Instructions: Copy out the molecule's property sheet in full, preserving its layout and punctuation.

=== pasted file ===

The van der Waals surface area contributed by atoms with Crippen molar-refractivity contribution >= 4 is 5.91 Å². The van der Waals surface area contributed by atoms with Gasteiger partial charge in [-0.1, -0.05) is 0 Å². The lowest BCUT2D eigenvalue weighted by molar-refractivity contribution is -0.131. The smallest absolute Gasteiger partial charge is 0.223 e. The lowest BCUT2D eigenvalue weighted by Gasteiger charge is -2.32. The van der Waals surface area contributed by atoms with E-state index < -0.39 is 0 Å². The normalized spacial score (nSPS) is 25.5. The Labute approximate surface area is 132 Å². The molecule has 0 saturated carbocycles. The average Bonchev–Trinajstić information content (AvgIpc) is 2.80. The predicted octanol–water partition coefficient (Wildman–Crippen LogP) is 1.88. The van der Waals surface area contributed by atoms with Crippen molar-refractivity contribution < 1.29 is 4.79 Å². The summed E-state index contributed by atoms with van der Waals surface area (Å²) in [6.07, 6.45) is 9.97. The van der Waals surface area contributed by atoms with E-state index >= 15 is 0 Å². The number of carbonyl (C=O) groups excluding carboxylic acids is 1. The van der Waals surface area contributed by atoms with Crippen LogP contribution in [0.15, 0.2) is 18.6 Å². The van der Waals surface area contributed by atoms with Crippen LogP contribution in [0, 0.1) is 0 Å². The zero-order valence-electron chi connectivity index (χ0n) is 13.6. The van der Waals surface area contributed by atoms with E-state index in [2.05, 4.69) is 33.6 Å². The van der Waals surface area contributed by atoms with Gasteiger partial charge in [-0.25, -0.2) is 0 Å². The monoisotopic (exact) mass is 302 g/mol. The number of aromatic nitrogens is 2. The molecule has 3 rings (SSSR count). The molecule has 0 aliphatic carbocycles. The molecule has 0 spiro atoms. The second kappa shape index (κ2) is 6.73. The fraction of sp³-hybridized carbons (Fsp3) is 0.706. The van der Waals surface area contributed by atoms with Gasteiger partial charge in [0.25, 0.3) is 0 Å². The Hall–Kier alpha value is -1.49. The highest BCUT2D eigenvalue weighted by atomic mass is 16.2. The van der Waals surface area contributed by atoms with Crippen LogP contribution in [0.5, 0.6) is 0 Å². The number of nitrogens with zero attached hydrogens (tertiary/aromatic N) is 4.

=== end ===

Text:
The van der Waals surface area contributed by atoms with Crippen molar-refractivity contribution >= 4 is 5.91 Å². The van der Waals surface area contributed by atoms with Gasteiger partial charge in [-0.1, -0.05) is 0 Å². The lowest BCUT2D eigenvalue weighted by molar-refractivity contribution is -0.131. The smallest absolute Gasteiger partial charge is 0.223 e. The lowest BCUT2D eigenvalue weighted by Gasteiger charge is -2.32. The van der Waals surface area contributed by atoms with E-state index < -0.39 is 0 Å². The normalized spacial score (nSPS) is 25.5. The Labute approximate surface area is 132 Å². The molecule has 0 saturated carbocycles. The average Bonchev–Trinajstić information content (AvgIpc) is 2.80. The predicted octanol–water partition coefficient (Wildman–Crippen LogP) is 1.88. The van der Waals surface area contributed by atoms with Crippen molar-refractivity contribution < 1.29 is 4.79 Å². The summed E-state index contributed by atoms with van der Waals surface area (Å²) in [6.07, 6.45) is 9.97. The van der Waals surface area contributed by atoms with E-state index >= 15 is 0 Å². The number of carbonyl (C=O) groups excluding carboxylic acids is 1. The van der Waals surface area contributed by atoms with Crippen LogP contribution in [0.15, 0.2) is 18.6 Å². The van der Waals surface area contributed by atoms with Crippen LogP contribution in [0, 0.1) is 0 Å². The zero-order valence-electron chi connectivity index (χ0n) is 13.6. The van der Waals surface area contributed by atoms with E-state index in [2.05, 4.69) is 33.6 Å². The van der Waals surface area contributed by atoms with Gasteiger partial charge in [-0.25, -0.2) is 0 Å². The monoisotopic (exact) mass is 302 g/mol. The number of aromatic nitrogens is 2. The molecule has 3 rings (SSSR count). The molecule has 0 aliphatic carbocycles. The molecule has 0 spiro atoms. The second kappa shape index (κ2) is 6.73. The fraction of sp³-hybridized carbons (Fsp3) is 0.706. The van der Waals surface area contributed by atoms with Gasteiger partial charge in [0.25, 0.3) is 0 Å². The Hall–Kier alpha value is -1.49. The highest BCUT2D eigenvalue weighted by atomic mass is 16.2. The van der Waals surface area contributed by atoms with Crippen LogP contribution in [0.5, 0.6) is 0 Å². The number of nitrogens with zero attached hydrogens (tertiary/aromatic N) is 4.